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Mississippi State Bulldogs 51, Arkansas Razorbacks 50: Trust Brandon Allen

6-5, 4-3

Nelson Chenault-USA TODAY Sports

Brandon Allen deserved a chance to win that game.

Against Mississippi State, Brandon Allen threw seven touchdown passes, breaking his own Arkansas single-game record he set against Ole Miss two weeks ago. He passed Ryan Mallett to become Arkansas' career leader in touchdown passes. He even caught a two-point conversion earlier in the fourth quarter.

He was having a good night.

Facing a 1-point deficit and starting all the way back at the Arkansas 11-yard line, Brandon Allen completed consecutive passes of 17, 16, 13, 6, and 18 yards to get Arkansas a first down in the Red Zone.

So what do the Arkansas coaches decide to do? Run the ball three times up the middle to set up a game-winning field goal attempt.

I don't have an issue running the ball on first down. You've run five straight pass plays. It's a change of pace. And you set the ball up in the middle of the field.

But then Arkansas ran again on 2nd down. That set up a 3rd-and-five. If you want a 1st down in that situation, you probably throw with a white-hot quarterback since the running game amassed fewer than 100 yards for the first time this year.

Not this time, Arkansas ran it up the middle again. Not an end-around. No misdirection. No wide outs on the play, even. They ran it up the middle for a two-yard gain.

A 29-yard field goal is not a long field goal. It's a fairly high percentage attempt. But Arkansas' field goal unit has not been very good this year. Cole Hedlund came into the game 8-for-12 on the year. That's 66.6%. That's anything but automatic.

Brandon Allen has only thrown six interceptions this season. He's attempted 327 passes. That means over 98% of his passes aren't turnovers.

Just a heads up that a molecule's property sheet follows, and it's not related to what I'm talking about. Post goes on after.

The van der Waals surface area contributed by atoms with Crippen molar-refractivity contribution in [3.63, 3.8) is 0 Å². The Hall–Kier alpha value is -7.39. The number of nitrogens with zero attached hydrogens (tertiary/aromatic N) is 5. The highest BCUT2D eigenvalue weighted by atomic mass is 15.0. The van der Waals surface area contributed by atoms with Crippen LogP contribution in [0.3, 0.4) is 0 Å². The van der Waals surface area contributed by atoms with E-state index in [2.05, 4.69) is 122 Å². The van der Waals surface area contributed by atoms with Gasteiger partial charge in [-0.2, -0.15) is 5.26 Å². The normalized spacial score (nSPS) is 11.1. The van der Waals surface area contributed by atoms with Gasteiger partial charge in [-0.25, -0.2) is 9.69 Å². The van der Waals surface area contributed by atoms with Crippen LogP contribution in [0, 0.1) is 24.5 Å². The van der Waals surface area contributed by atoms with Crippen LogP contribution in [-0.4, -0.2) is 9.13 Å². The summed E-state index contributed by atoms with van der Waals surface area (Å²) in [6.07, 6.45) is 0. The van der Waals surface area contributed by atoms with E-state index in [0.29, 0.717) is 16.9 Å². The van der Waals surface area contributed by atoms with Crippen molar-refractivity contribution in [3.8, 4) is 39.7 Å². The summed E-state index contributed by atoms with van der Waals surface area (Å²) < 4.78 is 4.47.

I can't fathom how anybody could be more comfortable putting the game in the field goal unit's hands instead of Allen's. It doesn't make sense.

All running the ball accomplished was getting Mississippi State to burn their time outs. But still, with less than a minute remaining, I think you take your chances. Besides, with a two point lead the field goal would have provided, the Bulldogs would have been able to win the game with a field goal instead of having to go the length of the field.

To me, this was much worse than any fake field goal or fake punt or failed trick play. This is actively taking the ball out of Allen's hands, when he's having the record-setting type of game he's playing, when he won the Ole Miss and Auburn games in recent weeks, and put the game on the line with an inconsistent-at-best field goal unit. The same field goal unit that also had a kick blocked that would have won the Ole Miss game. It was a massive failure.

Of course, you would like to think a 29-yard field goal would be automatic. It should be, but it's not for Arkansas this year. While Hedlund is a perfect 43-for-43 on extra points and field goals up to 19 yards out this season, he did miss one against Tennessee from a similar range. He was 6 of 7 from between 20-29 yards, and is now 6 of 8. Brandon Allen is a fifth year senior. Cole Hedlund is a redshirt freshman.

This also doesn't excuse the Arkansas defense, which was downright terrible other than most of the third quarter. The Bulldogs scored on their first five series, and it looked like they'd blow Arkansas out before halftime. The Razorbacks forced a few turnovers and put some quick points on the board to take an 11-point lead, but gave it up after two quick possessions. The Bulldogs scored touchdowns on their last three drives.

Another head scratcher came when Arkansas had that 11-point lead and all the momentum in the world. The Hogs had a 4th-and-1 at the Bulldog 26-yard line and instead of trying a high percentage play that, granted, still might not have worked, the Hogs ran a double fake reverse and let Allen throw it deep into the end zone. It was incomplete. Mississippi State took the ball and began their comeback. I'm not saying Arkansas should have ran the ball. Throwing it isn't necessarily wrong, but it might have been easier if they ran a normal play with more receivers closer to the line of scrimmage instead of all the way into the end zone.

The only saving grace is that Arkansas is already bowl eligible. However, this loss eliminates any hopes of the Citrus Bowl. Arkansas will end up in the Pool of Six with a win against Missouri next week, but a loss to the Tigers could have them in play for Birmingham or Shreveport with a 6-6 record.